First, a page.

The Brothers and Sisters of Penance of St. Francis is an Association of the faithfulof the Roman Catholic Church whose members strive to model their lives according to the Rule and Statutes of the Primitive Rule of the Third Order of St. Francis, which was written for lay people in 1221 by Cardinal Hugolino dei Conti dei Segni at the request of St. Francis of Assisi.
The order was originally started in 1996 by members of the Archdiocese of St. Paul and Minneapolis in Minnesota, with the approval of Archbishop Harry J. Flynn.
On August 22, 2003, ( the feast of the Queenship of Mary), the Brothers and Sisters of Penance was refounded as the Confraternity of Penitents.
Right now there are more than several hundred members within the United States, and a few hundred more throughout the world.
Saint Francis of Assisi, born Giovanni di Pietro di Bernardone, informally named as Francesco, was an Italian Catholic friar, deacon and preacher. He founded the men's Order of Friars Minor, the women's Order of Saint Clare, the Third Order of Saint Francis and the Custody of the Holy Land. Francis is one of the most venerated religious figures in history.
The Franciscans are a group of related mendicant religious orders within the Catholic Church, founded in 1209 by Saint Francis of Assisi. These orders include the Order of Friars Minor, the Order of Saint Clare, and the Third Order of Saint Francis. They adhere to the teachings and spiritual disciplines of the founder and of his main associates and followers, such as Clare of Assisi, Anthony of Padua, and Elizabeth of Hungary, among many others.
A friar is a brother member of one of the mendicant orders founded in the twelfth or thirteenth century; the term distinguishes the mendicants' itinerant apostolic character, exercised broadly under the jurisdiction of a superior general, from the older monastic orders' allegiance to a single monastery formalized by their vow of stability. The most significant orders of friars are the Dominicans, Franciscans, Augustinians and Carmelites.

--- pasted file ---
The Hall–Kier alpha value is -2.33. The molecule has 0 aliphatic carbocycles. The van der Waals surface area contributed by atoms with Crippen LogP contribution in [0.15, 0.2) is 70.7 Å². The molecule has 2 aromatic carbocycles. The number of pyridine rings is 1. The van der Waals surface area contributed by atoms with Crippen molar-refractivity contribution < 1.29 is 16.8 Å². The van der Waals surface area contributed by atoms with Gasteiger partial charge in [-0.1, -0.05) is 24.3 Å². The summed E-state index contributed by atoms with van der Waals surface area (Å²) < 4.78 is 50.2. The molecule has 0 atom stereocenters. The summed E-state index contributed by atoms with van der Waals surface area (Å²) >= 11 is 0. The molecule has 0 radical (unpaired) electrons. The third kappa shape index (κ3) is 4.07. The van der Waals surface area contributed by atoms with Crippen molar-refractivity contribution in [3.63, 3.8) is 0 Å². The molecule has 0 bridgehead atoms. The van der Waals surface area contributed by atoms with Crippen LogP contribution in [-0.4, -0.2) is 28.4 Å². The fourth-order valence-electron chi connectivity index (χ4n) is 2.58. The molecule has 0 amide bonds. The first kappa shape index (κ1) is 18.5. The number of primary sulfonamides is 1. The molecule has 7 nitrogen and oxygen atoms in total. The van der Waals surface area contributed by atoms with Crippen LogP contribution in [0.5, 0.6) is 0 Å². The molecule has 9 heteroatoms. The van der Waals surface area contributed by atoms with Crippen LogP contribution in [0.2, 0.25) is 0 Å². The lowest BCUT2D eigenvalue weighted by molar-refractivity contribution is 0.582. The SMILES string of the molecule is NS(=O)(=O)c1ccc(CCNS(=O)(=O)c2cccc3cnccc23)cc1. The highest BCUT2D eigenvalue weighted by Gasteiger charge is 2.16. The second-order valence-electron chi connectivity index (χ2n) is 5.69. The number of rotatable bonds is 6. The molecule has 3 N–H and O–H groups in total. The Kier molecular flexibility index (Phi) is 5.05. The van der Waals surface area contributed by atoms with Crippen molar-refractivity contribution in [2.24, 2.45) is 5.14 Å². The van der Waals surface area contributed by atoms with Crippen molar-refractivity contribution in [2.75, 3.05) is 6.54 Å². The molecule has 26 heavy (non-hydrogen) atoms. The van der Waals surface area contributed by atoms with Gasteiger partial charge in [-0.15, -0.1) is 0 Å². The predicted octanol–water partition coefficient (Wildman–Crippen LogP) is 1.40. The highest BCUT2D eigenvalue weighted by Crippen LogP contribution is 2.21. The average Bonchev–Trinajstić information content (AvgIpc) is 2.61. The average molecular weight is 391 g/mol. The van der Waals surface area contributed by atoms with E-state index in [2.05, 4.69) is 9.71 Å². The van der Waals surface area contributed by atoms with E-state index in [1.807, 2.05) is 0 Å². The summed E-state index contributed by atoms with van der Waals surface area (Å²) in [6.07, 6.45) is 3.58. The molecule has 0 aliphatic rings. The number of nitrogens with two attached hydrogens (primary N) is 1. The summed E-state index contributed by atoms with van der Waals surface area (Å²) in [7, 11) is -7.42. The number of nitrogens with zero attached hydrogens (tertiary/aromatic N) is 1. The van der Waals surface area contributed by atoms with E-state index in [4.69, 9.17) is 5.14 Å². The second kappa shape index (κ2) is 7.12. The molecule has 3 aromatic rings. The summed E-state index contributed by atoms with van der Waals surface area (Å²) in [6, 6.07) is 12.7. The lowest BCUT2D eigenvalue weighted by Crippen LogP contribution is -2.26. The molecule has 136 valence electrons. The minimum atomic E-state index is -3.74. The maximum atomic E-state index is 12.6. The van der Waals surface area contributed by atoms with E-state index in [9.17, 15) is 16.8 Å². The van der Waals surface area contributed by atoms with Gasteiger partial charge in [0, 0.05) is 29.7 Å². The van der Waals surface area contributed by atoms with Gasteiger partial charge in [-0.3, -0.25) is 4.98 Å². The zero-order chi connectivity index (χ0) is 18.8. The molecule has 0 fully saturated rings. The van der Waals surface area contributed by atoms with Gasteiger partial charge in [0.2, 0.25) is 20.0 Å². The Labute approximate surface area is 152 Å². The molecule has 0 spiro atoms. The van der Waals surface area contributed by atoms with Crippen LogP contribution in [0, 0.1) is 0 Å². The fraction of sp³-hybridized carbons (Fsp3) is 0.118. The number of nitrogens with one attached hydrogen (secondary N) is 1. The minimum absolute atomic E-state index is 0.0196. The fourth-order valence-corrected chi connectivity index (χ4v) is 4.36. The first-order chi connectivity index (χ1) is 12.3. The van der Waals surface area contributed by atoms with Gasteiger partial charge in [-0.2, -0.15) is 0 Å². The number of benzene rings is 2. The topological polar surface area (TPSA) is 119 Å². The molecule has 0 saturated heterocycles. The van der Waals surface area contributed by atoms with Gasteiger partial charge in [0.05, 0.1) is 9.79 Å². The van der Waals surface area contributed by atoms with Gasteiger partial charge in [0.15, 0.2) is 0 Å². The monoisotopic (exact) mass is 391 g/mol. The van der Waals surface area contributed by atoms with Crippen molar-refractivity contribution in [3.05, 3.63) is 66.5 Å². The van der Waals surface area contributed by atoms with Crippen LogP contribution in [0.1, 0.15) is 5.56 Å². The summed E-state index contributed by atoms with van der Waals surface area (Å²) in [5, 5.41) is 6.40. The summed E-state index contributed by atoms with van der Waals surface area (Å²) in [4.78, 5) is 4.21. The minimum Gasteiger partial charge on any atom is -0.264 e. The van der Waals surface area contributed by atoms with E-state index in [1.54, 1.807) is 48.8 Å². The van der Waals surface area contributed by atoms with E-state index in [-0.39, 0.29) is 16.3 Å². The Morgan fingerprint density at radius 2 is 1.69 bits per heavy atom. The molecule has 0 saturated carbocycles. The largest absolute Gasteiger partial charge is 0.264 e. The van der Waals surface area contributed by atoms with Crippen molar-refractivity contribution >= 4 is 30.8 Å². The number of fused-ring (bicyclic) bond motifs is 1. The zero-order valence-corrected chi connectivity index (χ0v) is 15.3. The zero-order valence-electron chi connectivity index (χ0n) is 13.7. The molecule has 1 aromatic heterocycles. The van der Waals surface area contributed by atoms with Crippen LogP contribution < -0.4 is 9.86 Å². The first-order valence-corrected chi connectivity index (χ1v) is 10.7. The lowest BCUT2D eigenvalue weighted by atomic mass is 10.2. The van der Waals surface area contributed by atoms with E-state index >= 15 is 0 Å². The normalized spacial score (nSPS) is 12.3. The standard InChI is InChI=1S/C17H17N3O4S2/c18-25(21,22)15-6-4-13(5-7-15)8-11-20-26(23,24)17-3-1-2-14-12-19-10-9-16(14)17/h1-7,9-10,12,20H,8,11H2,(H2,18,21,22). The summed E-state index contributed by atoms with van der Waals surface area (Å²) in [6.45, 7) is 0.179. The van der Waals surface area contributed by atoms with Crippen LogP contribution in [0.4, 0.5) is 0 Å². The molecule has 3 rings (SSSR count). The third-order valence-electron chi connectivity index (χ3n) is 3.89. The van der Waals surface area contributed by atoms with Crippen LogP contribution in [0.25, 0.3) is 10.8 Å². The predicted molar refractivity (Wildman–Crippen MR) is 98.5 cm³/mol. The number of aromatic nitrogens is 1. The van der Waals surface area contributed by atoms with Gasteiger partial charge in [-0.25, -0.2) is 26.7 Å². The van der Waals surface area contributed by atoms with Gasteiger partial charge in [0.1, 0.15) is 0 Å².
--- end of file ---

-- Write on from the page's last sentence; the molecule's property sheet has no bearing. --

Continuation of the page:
The Servite Order is one of the five original Catholic mendicant orders. Its objectives are the sanctification of its members, preaching the Gospel, and the propagation of devotion to the Mother of God, with special reference to her sorrows. The members of the Order use O.S.M. as their post-nominal letters. The male members are known as Servite Friars or Servants of Mary.
The term "Third Order" signifies, in general, lay members of religious orders, who do not necessarily live in community and yet can claim to wear the habit and participate in the good works of some great order. Roman Catholicism, Anglicanism, and Lutheranism all recognize Third Orders. They were a twelfth century adaptation of the medieval monastic confraternities.
The Christian movement known as the Penitents goes back to the 4th century. Those who had committed serious sins confessed their sins to the Bishop or his representative and were assigned a penance that was to be carried out over a period of time. After completing their penance, they were reconciled by the Bishop with a prayer of absolution offered in the midst of the community. Penance assumed many forms, such as pilgrimages to holy sites; constructing, repairing and rebuilding churches; and caring for the poor and sick.
The Society of Saint Francis (SSF) is a Franciscan religious order within the Anglican Communion. It is the main recognised Anglican Franciscan order, but there are also other Franciscan orders in the Anglican Communion.
Margaret of Cortona was an Italian penitent of the Third Order of Saint Francis. She was born in Laviano, near Perugia, and died in Cortona. She was canonized in 1728.